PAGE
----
What types of insulation are available?
There are many insulation options available, all with competing claims, making it a challenge to sort the facts from the advertising. There’s also no shortage of self-proclaimed experts all ready to weigh in on what they believe is the best insulation system.
Our goal is to provide you with the facts, so you can develop an informed opinion without relying on advertising or unsupported comments.
This summary, and the other comparison charts appearing in this site, will focus on the performance and environmental characteristics of various insulations.
While there are a large number of materials that could be used to insulated a home, the most used forms of insulation on the market today are:
- Spray Foam
- Cotton / Denim
Made from recycled newsprint and other recycled paper, and treated with nontoxic fire retardants, cellulose insulation has been a tried and true method of insulating homes for decades. Its excellent sound insulating properties, its ability to provide an effective 1-hour fire rating, high R-value per inch, and industry leading environmental properties, makes cellulose a perfect choice for insulating attics and sidewalls.
Fiberglass insulation is made from molten glass that is spun or blown into fibers. The recycled content of fiberglass insulation ranges from 0-40%, but that includes waste generated during manufacturing. Fiberglass also doesn’t decompose once it’s put into a landfill. Its most common forms are rolls and batts, which are used in wall cavities and attics.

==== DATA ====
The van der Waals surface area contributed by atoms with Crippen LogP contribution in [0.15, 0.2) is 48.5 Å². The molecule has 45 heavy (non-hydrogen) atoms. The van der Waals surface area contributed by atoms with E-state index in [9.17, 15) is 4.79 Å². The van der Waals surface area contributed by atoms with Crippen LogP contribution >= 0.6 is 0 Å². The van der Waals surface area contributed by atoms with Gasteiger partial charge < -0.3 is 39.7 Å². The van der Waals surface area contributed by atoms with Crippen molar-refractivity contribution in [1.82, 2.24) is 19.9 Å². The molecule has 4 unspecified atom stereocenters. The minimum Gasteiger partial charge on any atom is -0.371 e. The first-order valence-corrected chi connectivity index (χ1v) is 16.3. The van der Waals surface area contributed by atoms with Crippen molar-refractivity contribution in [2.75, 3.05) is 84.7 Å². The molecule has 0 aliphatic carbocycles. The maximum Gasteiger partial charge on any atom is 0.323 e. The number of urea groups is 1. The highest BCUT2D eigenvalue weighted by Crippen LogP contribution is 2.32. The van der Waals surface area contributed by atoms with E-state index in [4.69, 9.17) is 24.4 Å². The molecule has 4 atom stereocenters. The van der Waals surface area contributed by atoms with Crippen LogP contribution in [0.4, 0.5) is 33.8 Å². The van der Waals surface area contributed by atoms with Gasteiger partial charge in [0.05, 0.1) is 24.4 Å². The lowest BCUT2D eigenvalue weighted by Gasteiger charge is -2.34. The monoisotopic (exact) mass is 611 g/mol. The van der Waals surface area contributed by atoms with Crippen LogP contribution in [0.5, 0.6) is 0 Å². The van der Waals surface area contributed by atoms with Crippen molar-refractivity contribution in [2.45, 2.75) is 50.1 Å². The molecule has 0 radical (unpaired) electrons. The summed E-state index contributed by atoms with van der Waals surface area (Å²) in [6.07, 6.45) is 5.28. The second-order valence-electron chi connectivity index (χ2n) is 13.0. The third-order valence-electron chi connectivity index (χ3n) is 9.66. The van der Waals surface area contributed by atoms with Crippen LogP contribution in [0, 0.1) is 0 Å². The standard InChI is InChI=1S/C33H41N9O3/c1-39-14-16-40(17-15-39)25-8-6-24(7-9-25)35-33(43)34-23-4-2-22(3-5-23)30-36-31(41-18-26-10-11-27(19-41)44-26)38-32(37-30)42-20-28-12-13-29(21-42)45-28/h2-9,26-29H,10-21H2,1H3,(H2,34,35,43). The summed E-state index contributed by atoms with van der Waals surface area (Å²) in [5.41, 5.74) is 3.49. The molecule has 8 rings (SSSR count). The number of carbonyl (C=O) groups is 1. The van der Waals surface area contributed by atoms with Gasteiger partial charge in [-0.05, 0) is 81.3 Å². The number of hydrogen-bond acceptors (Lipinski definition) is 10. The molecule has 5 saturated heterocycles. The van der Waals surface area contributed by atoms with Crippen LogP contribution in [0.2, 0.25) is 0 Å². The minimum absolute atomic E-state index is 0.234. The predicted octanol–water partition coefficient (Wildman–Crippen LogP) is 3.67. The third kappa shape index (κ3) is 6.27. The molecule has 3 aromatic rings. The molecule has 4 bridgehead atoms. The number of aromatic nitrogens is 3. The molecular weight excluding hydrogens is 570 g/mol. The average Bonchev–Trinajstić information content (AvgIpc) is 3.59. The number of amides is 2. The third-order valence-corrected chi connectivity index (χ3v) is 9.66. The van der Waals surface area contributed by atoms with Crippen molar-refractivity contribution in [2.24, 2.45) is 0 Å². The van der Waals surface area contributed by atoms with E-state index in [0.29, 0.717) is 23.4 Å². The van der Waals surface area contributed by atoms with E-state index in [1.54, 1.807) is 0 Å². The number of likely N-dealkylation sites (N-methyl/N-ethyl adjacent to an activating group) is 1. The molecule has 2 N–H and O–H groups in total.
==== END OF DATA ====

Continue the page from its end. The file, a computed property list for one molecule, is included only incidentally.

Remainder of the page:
Fiberglass is non-combustible, but it will melt in a fire, potentially allowing that fire to spread. Numerous tests have shown that cellulose insulation is better at preventing the spread of fire in a building.
Care should be taken when installing fiberglass to wear protective clothing and a respirator, per the manufacturer’s guidelines, to avoid direct contact with, or inhaling of, the glass fibers.
Spray foam insulations are petroleum based products. They require professional installation, using special equipment to measure, mix, and spray the foam. Due to their ability to help reduce air leaks, they are often used in selected areas where the reduction of air leaks is critical, although it can be used throughout a structure. The cost to insulate using spray foam is typically significantly higher than other materials. Excess sprayed foam insulation from the job site can’t be reused, nor can it be recycled.
Soy-based ingredients are being added to foam products in an attempt to produce a less environmentally harmful product. According to Environmental Building News, these products contain approximately 40% soy-based ingredients and 60% petroleum derived products. However, it’s a misnomer to say these products are soy-based, as soy products aren’t the primary ingredients.
Cotton / Denim
One of the most talked about insulation material is recycled denim insulation. The insulation is made with pre-consumer recycled cotton or denim waste collected from factories manufacturing jeans and other denim products. This product is environmentally friendly as it is made from a rapidly renewable resource.